1,000-year-old court set­tles wa­ter dis­putes in Va­len­cia

Kuwait Times - - BUSINESS -

VA­LEN­CIA: Eight men in black robes, sit­ting in a cir­cle on chairs in the street out­side a cathe­dral look on, stony-faced, as a bailiff calls the ac­cused. They form the Wa­ter Court of Va­len­cia, a mil­len­nial in­sti­tu­tion in Spain. In just a few min­utes and with­out any pa­per­work, this tri­bunal set­tles ir­ri­ga­tion con­flicts that erupt in the fer­tile plain that sur­rounds Va­len­cia, Spain’s third largest city, a Mediter­ranean re­gion of or­chards.

UN cul­tural body UNESCO has in­cluded the court-which bills it­self as “the old­est in­sti­tu­tion of jus­tice in ex­is­tence in Europe” — on its list cel­e­brat­ing the world’s “in­tan­gi­ble cul­tural her­itage” which de­serves pro­tec­tion. The tri­bunal’s ex­is­tence dates back at least to the 10th cen­tury when this re­gion was ruled by Mus­lims and the Gothic cathe­dral where the tri­bunal meets today was a mosque.

It deals with cases of stolen wa­ter, a pre­cious re­source in drought-prone Spain, or dis­agree­ments over the in­ter­pre­ta­tion of rules man­ag­ing the ir­ri­ga­tion sys­tem. Dis­putes can hap­pen at any time of the year but they are more fre­quent dur­ing droughts when spe­cial rules govern­ing ir­ri­ga­tion are im­posed and “su­per­vi­sion is en­forced to con­trol the avail­abil­ity of wa­ter,” said his­to­rian Daniel Sala, an ex­pert on the Wa­ter Court.

‘No choice’

One re­cent case was brought for­ward by Vi­cent Marti, who has op­er­ated an eco­log­i­cal farm for over 30 years. He turned to the tri­bunal af­ter notic­ing that the wa­ter ar­riv­ing at his farm was pol­luted with traces of ce­ment and paint thrown into the ir­ri­ga­tion sys­tem by work­ers ren­o­vat­ing a neigh­bor’s house.

Af­ter hear­ing both sides, and a brief de­bate among the tri­bunal mem­bers, the pres­i­dent of the court an­nounced that Marti’s neigh­bor was at fault. Fol­low­ing tra­di­tion, he in­di­cated his ac­cep­tance of the rul­ing by say­ing “cor­rect” and was later fined 2,000 eu­ros ($2,285). “I felt bad re­port­ing it be­cause we are neigh­bours, but I did not have much choice,” Marti told AFP. His farm pro­duces eco­log­i­cal pro­duce, which is sub­ject to strict qual­ity con­trols, and the “sur­vival” of his busi­ness was at stake, he added.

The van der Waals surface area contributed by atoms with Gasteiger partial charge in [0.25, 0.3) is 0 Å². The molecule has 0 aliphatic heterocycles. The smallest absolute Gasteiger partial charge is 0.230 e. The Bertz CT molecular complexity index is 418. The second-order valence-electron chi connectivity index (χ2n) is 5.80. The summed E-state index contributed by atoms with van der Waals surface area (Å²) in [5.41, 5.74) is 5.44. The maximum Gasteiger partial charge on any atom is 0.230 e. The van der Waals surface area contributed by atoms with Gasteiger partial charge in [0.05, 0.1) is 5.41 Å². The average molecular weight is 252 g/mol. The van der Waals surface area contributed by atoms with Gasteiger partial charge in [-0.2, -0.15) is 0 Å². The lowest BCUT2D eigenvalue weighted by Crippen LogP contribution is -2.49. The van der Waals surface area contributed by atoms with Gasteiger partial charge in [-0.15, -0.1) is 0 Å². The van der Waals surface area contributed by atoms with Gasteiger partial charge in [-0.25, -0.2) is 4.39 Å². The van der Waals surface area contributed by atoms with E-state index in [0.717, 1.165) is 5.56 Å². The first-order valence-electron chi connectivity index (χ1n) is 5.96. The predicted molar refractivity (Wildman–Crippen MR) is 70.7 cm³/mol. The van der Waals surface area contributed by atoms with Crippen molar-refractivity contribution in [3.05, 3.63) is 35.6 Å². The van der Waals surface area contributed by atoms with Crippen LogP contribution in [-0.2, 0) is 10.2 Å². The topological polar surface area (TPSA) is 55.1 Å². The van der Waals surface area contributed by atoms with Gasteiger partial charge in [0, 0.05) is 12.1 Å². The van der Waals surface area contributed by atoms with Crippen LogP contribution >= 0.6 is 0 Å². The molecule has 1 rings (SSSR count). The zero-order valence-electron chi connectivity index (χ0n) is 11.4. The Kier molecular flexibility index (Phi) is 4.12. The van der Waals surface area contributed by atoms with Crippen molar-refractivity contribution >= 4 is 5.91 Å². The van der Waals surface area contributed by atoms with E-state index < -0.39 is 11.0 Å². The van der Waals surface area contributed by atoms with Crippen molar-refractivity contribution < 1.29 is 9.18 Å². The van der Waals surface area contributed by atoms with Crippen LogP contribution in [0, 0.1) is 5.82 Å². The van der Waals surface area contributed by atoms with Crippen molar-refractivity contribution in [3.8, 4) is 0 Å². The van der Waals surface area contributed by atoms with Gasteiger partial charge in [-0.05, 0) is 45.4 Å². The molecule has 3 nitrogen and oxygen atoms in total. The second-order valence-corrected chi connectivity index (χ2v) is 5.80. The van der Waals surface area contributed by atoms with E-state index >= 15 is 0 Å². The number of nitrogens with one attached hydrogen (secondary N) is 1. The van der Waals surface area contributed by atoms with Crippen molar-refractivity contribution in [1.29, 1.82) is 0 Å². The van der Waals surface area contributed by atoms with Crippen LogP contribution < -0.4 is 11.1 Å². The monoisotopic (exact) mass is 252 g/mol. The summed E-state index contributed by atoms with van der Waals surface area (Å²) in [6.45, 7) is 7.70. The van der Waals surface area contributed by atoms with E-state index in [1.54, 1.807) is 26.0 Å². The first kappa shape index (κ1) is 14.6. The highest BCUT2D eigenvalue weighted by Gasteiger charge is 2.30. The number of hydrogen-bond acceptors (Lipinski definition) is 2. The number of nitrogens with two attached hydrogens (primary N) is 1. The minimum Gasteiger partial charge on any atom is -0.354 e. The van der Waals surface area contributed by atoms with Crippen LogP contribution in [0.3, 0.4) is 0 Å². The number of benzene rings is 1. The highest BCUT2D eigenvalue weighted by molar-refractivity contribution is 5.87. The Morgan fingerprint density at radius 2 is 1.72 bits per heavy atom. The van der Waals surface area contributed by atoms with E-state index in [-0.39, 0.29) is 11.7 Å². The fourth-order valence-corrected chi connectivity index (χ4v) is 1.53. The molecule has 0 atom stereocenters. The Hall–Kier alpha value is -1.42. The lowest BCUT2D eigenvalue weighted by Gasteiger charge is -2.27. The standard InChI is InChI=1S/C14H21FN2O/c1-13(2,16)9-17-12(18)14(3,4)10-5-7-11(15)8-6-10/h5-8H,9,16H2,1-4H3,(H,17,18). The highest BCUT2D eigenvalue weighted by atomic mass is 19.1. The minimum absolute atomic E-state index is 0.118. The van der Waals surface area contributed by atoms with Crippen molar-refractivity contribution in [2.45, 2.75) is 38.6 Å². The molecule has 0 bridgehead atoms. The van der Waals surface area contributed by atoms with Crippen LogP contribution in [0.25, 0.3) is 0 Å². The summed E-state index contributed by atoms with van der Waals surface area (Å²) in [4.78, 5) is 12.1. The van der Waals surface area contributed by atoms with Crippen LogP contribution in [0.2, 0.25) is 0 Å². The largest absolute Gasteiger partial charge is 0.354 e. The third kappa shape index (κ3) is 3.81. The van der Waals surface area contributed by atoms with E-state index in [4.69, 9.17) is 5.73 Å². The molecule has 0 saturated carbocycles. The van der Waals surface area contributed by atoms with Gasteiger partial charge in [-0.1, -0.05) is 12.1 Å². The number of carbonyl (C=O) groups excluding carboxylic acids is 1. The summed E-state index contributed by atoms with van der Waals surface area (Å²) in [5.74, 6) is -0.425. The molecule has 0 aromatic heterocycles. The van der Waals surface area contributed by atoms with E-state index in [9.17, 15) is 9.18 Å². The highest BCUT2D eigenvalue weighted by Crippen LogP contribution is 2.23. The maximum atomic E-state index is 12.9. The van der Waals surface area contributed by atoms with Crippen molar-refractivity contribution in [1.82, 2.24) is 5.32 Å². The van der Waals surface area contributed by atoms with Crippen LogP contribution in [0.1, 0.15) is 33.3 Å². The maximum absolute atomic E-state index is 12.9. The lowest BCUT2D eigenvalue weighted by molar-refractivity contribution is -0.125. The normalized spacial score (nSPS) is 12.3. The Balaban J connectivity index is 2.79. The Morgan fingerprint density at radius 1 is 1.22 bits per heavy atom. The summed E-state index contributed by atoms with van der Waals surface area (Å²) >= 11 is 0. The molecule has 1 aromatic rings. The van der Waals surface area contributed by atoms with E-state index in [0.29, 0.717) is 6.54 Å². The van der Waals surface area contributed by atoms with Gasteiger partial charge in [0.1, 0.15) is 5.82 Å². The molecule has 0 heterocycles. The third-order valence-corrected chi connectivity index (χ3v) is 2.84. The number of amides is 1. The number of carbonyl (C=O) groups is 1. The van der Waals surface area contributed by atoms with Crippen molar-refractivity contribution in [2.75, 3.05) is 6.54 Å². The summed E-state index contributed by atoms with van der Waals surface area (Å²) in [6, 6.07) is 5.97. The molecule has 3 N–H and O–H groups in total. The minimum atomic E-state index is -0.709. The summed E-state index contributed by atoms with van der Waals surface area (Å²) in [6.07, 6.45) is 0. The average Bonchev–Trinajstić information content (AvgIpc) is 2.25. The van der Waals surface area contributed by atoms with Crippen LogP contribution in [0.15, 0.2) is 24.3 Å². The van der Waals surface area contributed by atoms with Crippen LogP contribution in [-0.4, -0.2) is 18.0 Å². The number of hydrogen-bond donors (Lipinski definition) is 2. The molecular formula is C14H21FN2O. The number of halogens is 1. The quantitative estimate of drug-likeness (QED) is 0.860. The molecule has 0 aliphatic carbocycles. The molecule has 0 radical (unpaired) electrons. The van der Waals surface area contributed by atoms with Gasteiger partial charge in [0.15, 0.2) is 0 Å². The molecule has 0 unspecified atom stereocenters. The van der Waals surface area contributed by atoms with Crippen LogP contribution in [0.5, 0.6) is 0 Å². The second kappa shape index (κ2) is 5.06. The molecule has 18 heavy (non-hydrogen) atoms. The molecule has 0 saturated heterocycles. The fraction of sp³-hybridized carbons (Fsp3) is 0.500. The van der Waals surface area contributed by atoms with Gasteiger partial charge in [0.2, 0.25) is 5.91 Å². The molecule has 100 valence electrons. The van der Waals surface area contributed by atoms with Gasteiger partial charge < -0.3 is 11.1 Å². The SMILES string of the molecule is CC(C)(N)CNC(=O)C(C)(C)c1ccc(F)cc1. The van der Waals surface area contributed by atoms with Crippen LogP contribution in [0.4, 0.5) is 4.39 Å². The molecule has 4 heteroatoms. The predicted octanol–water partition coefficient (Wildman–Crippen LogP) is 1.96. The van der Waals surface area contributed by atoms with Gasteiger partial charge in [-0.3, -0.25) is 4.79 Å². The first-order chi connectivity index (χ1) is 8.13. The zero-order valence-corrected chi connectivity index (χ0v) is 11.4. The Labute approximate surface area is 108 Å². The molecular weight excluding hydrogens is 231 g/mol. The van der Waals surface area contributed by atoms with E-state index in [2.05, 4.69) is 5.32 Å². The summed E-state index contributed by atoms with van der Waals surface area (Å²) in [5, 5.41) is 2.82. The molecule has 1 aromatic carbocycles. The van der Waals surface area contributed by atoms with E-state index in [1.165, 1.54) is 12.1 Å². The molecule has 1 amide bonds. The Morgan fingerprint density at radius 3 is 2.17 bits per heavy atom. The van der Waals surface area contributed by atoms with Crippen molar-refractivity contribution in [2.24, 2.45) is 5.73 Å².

Ev­ery Thurs­day

The court in its cur­rent form is made up of eight mem­bers, all of them men, who are elected by the roughly 10,000 farm­ers who use the ir­ri­ga­tion sys­tem set up in the plains around Va­len­cia. Each mem­ber of the tri­bunal rep­re­sents one of Va­len­cia’s eight com­mu­ni­ties of ir­ri­ga­tors, known as “ace­quias”, which grow veg­eta­bles and tu­bers, such as tiger nuts that are pounded to make hor­chata, a pop­u­lar Span­ish drink.

The court meets ev­ery Thurs­day at noon out­side the Door of the Apos­tles of Va­len­cia’s cathe­dral, which houses a gold chal­ice said to be the one used by Je­sus at the Last Sup­per. Its mem­bers wear a black robe sim­i­lar to those used by judges but that only goes down to their waists. The pro­ceed­ings, which are watched by a crowd of lo­cals and tourists, are car­ried out in Va­len­cian, the lo­cal lan­guage. All de­ci­sions are fi­nal and can­not be ap­pealed. The tri­bunal’s rul­ings “have been re­spected by dic­ta­tors, pres­i­dents, kings, ev­ery­body,” said Sala.

‘Pre­vent­ing a fos­silized in­sti­tu­tion’

Two fac­tors are threat­en­ing farm­ing on the plains of Va­len­cia-and by ex­ten­sion the sur­vival of the tri­bunal: the re­duc­tion in the amount of land that is farmed due to ur­ban­iza­tion and the age­ing of the pop­u­la­tion. En­rique Navarro, a 44year-old farmer, crit­i­cizes the fact that the ma­jor­ity of tri­bunal mem­bers are over the age of 60.

He says a “gen­er­a­tional re­newal” is needed so that the court “does not end up be­com­ing a fos­silized in­sti­tu­tion.” Of the hun­dreds of wa­ter dis­putes that arise each year, just 20-25 ac­tu­ally reach the tri­bunal. On some Thurs­days no one ap­pears at the door of the cathe­dral with a case. The crowds, which turn out to watch the pro­ceed­ings held in the his­toric cen­tre of Va­len­cia, also dis­suade many farm­ers from bring­ing for­ward a case.

“For a la­borer it is al­most an of­fence to come here,” said Jose An­to­nio Monzo, who en­forces ir­ri­ga­tion rules at a com­mu­nity of ir­ri­ga­tors called Quart. —AFP

VA­LEN­CIA: Peo­ple look at the bailif and the mem­bers of the Wa­ter Court (Tri­bunal de las Aguas) wait­ing to deal with ir­ri­ga­tion con­flicts that erupt in the fer­tile plain that sur­rounds Va­len­cia. — AFP

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